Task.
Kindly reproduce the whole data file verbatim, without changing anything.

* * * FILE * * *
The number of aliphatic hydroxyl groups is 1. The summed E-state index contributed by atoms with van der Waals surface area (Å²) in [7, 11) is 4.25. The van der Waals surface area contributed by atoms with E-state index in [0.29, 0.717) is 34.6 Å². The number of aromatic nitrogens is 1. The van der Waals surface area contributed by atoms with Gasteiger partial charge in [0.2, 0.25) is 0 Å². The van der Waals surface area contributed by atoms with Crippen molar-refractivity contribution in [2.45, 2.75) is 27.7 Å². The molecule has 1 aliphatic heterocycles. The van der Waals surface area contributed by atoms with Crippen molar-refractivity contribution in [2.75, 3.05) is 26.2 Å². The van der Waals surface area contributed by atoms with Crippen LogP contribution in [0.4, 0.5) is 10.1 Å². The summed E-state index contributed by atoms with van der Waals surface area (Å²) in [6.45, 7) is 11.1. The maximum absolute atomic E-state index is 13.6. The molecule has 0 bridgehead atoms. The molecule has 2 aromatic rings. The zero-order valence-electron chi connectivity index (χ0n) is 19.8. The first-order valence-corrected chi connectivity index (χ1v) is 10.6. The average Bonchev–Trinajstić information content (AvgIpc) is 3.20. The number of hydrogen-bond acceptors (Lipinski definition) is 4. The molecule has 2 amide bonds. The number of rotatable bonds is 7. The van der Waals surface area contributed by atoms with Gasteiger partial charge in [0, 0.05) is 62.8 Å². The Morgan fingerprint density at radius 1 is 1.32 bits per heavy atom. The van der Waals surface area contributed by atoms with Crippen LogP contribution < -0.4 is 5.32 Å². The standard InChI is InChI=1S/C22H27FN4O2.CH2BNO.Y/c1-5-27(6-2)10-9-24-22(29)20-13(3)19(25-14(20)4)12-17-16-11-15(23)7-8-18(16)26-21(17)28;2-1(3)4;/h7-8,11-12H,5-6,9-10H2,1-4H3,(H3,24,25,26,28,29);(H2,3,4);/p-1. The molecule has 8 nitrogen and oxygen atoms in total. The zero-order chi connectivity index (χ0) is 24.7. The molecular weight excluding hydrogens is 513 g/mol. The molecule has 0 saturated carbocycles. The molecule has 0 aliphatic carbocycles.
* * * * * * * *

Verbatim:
The number of aliphatic hydroxyl groups is 1. The summed E-state index contributed by atoms with van der Waals surface area (Å²) in [7, 11) is 4.25. The van der Waals surface area contributed by atoms with E-state index in [0.29, 0.717) is 34.6 Å². The number of aromatic nitrogens is 1. The van der Waals surface area contributed by atoms with Gasteiger partial charge in [0.2, 0.25) is 0 Å². The van der Waals surface area contributed by atoms with Crippen molar-refractivity contribution in [2.45, 2.75) is 27.7 Å². The molecule has 1 aliphatic heterocycles. The van der Waals surface area contributed by atoms with Crippen molar-refractivity contribution in [2.75, 3.05) is 26.2 Å². The van der Waals surface area contributed by atoms with Crippen LogP contribution in [0.4, 0.5) is 10.1 Å². The summed E-state index contributed by atoms with van der Waals surface area (Å²) in [6.45, 7) is 11.1. The maximum absolute atomic E-state index is 13.6. The molecule has 0 bridgehead atoms. The molecule has 2 aromatic rings. The zero-order valence-electron chi connectivity index (χ0n) is 19.8. The first-order valence-corrected chi connectivity index (χ1v) is 10.6. The average Bonchev–Trinajstić information content (AvgIpc) is 3.20. The number of hydrogen-bond acceptors (Lipinski definition) is 4. The molecule has 2 amide bonds. The number of rotatable bonds is 7. The van der Waals surface area contributed by atoms with Gasteiger partial charge in [0, 0.05) is 62.8 Å². The Morgan fingerprint density at radius 1 is 1.32 bits per heavy atom. The van der Waals surface area contributed by atoms with Crippen LogP contribution < -0.4 is 5.32 Å². The standard InChI is InChI=1S/C22H27FN4O2.CH2BNO.Y/c1-5-27(6-2)10-9-24-22(29)20-13(3)19(25-14(20)4)12-17-16-11-15(23)7-8-18(16)26-21(17)28;2-1(3)4;/h7-8,11-12H,5-6,9-10H2,1-4H3,(H3,24,25,26,28,29);(H2,3,4);/p-1. The molecule has 8 nitrogen and oxygen atoms in total. The zero-order chi connectivity index (χ0) is 24.7. The molecular weight excluding hydrogens is 513 g/mol. The molecule has 0 saturated carbocycles. The molecule has 0 aliphatic carbocycles.